Review of “The Lock Artist” by Steve Hamilton

This is an interesting combination of a crime/suspense book and coming-of-age novel.

The story begins at the end, when Michael, our narrator, is 27 and is in prison. From there, we gradually go back in time to when he was eight. All we know about that early time for most of the book is that Michael lived through some traumatic event in which his father and mother were killed, and that Michael hasn’t spoken a word since then.

Michael’s bachelor uncle Lito took him in, and sent him to all manner of therapists and specialists, but no one could unlock his psyche and help him to speak again. Michael, on the other hand, can unlock just about anything. He has an amazing aptitude for opening locks and safes, and soon comes to the attention of a variety of criminal characters who value his skills as well as his inability – because of muteness – to rat out other participants in robberies.

When Michael is in high school, he also develops another talent – the ability to express himself through drawing – and this attracts a beautiful girl, Amelia, with whom Michael begins to correspond by the exchange of graphic cartoon sequences.

The story alternates back and forth in time as you learn what happen to Michael after his childhood trauma and how he came to end up in prison. Each unfolding adds a little more illumination to the puzzle of who Michael is and what he has done. The last two pages are outstanding. But you won’t know how or why until you make your way through the rest of the book.

Evaluation: This is a very creative story. I was a little disconcerted by the chronological hopping around (and still don’t understand why it was chosen as a narrative device by the author) but it’s a good story, and Michael is a very sympathetic character. This is definitely a book I’d recommend.

Rating: 4/5

Published by Minotaur Books, 2010

Awards:

Barry Award for Best Novel (2011)
Anthony Award Nominee for Best Novel (2011)
Edgar Award for Best Novel (2011)
ALA Alex Award (2011)
CWA Ian Fleming Steel Dagger (2011)

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13 Responses to Review of “The Lock Artist” by Steve Hamilton

  1. Sandy says:

    I was just sitting and thinking about various devices last night. Telling a story backwards, telling us who the murderer is but not who was murdered and why, jumping back and forth, teasing what happened but then slowly explaining the details…I like a good device. But if it wasn’t obvious to you why this style was used, maybe it was just the author trying to be clever?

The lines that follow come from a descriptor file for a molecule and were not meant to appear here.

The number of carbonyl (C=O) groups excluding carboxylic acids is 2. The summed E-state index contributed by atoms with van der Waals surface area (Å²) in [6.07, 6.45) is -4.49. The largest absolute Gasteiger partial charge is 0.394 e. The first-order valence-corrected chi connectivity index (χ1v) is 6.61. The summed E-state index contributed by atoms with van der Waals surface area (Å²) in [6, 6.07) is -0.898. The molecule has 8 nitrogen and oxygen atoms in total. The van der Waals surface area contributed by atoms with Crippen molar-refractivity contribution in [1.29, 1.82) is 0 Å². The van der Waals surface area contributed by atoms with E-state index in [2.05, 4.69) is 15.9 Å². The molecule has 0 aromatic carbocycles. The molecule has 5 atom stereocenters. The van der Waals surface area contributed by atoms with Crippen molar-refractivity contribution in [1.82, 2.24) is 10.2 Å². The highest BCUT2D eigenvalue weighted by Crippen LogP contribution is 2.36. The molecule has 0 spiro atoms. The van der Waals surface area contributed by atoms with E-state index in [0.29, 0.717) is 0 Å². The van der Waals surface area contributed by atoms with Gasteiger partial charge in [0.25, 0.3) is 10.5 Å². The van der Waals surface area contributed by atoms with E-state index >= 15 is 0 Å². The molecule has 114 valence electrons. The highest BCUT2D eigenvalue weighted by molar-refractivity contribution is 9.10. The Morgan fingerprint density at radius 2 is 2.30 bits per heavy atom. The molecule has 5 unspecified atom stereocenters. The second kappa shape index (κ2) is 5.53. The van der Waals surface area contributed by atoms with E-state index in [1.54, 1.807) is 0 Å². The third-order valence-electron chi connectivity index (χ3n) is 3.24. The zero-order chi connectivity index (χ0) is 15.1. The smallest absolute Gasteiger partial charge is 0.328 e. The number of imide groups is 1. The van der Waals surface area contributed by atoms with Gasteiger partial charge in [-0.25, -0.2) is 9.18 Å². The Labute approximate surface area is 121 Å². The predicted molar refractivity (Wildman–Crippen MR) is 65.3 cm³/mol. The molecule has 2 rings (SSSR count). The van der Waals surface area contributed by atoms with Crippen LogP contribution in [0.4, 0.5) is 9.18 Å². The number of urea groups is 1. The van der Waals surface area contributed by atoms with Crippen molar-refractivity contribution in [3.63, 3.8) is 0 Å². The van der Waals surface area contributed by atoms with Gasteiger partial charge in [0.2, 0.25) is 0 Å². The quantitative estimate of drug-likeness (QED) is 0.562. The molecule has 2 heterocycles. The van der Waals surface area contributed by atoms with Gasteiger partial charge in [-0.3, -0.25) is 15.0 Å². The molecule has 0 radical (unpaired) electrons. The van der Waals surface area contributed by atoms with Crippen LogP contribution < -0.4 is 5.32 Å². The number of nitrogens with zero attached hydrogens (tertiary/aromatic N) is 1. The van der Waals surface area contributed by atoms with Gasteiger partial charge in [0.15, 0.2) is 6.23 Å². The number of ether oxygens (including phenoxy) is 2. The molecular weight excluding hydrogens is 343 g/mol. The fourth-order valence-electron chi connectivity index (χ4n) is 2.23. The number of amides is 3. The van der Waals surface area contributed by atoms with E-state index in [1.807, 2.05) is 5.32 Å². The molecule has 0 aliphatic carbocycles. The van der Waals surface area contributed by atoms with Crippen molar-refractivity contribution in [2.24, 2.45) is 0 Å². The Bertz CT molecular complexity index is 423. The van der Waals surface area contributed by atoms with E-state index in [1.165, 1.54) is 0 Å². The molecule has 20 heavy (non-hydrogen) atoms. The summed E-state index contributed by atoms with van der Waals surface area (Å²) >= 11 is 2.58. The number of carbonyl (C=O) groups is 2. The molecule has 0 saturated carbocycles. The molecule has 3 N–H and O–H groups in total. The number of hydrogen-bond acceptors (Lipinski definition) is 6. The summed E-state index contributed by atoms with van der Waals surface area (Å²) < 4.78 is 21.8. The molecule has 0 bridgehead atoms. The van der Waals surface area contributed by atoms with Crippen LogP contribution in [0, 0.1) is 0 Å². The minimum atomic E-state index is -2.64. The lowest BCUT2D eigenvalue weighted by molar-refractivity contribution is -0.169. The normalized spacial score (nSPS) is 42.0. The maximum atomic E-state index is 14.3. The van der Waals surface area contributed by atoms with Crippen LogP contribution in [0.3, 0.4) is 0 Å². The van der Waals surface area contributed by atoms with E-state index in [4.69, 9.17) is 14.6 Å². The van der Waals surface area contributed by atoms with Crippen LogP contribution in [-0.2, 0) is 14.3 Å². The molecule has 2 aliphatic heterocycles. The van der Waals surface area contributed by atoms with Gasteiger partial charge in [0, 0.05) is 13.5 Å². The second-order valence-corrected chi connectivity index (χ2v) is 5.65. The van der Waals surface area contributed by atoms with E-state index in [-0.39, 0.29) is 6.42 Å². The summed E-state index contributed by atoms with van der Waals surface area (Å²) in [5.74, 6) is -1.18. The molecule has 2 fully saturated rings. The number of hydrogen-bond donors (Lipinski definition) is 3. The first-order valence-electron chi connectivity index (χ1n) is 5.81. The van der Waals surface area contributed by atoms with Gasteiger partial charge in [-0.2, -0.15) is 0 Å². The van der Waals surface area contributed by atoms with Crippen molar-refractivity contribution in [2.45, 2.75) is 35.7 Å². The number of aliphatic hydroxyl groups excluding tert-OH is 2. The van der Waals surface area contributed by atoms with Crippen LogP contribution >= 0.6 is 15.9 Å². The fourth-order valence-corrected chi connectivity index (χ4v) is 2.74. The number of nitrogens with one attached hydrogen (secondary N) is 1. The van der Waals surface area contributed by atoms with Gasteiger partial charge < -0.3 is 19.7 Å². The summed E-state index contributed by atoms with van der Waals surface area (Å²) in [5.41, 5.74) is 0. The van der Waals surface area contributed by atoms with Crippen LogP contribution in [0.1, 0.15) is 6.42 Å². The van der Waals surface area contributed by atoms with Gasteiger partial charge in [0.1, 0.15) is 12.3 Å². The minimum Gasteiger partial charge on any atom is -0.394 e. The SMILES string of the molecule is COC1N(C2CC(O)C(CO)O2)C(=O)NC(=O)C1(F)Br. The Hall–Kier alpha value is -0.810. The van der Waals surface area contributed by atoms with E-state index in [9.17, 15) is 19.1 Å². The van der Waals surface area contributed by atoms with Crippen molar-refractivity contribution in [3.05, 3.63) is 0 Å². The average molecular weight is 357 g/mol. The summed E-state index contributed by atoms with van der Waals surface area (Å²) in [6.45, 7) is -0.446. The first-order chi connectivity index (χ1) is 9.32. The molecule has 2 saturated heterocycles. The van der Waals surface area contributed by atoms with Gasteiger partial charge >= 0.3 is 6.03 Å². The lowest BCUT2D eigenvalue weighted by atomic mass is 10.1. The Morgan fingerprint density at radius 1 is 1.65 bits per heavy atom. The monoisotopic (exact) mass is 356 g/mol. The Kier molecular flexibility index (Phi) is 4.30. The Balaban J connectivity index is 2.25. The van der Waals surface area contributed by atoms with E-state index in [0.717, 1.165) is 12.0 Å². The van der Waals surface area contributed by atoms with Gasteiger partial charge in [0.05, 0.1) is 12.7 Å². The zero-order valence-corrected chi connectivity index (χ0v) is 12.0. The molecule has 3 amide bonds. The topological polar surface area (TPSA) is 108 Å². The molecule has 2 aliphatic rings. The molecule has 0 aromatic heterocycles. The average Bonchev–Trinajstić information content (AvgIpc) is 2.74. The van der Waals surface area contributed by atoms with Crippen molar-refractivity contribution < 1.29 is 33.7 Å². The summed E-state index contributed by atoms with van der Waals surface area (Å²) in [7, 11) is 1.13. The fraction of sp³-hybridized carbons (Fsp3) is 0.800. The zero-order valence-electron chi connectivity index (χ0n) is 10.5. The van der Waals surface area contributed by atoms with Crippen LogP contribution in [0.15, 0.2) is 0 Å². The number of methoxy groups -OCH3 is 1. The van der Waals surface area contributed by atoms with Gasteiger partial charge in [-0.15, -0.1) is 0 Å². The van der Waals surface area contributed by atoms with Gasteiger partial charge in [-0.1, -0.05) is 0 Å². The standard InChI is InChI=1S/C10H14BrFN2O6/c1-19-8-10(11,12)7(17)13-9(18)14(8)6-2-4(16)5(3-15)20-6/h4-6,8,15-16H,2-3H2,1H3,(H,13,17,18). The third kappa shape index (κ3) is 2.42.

2. Steph says:

    I recently finished a novel (TBReviewed) that had a jumpy chronology. At first I couldn’t figure out why the author had used such a format because it didn’t seem to add anything and felt a bit gimicky, but by the end I was a believer. It really worked and made the story more powerful.

  3. Rural View says:

    This story sounds intriguing. I think my list is growing again.

  4. zibilee says:

    I am reading a book right now that is hopping chronologically, and while I am enjoying it, it does get a little frustrating at times. That being said, this sounds like a very unusual read with an interesting plot, and like something that I need to read. I liked books that keep you guessing all the way to the last page, and it sounds like this one does just that. I am adding this one to my list right now. Thanks for the amazing review!

  5. marthalama says:

    I have to say I don’t usually think crime/suspense and coming of age novel together, interesting concept. I don’t mind time jumping but it has to be done well or it just get muddled.

  6. “The last two pages are outstanding”…ok, for some reason I found that funny…

    like the cover, very retro looking.
    sounds interesting

  7. April says:

    Great review! This sounds interesting and the cover really grabs you!

  8. Interesting premise and the cover is unique as well. Great review!!

  9. Jenny says:

    I like a jumpy chronology, but I also like comprehensible time markers. I get cranky very fast when I feel like I’m supposed to be understanding more than I actually am understanding.

  10. Jenners says:

    Will you stop intriguing me with these books? I have to ask … does it include drawings or graphics?

  11. Julie P. says:

    I think I might just like this little book! Very unique premise.

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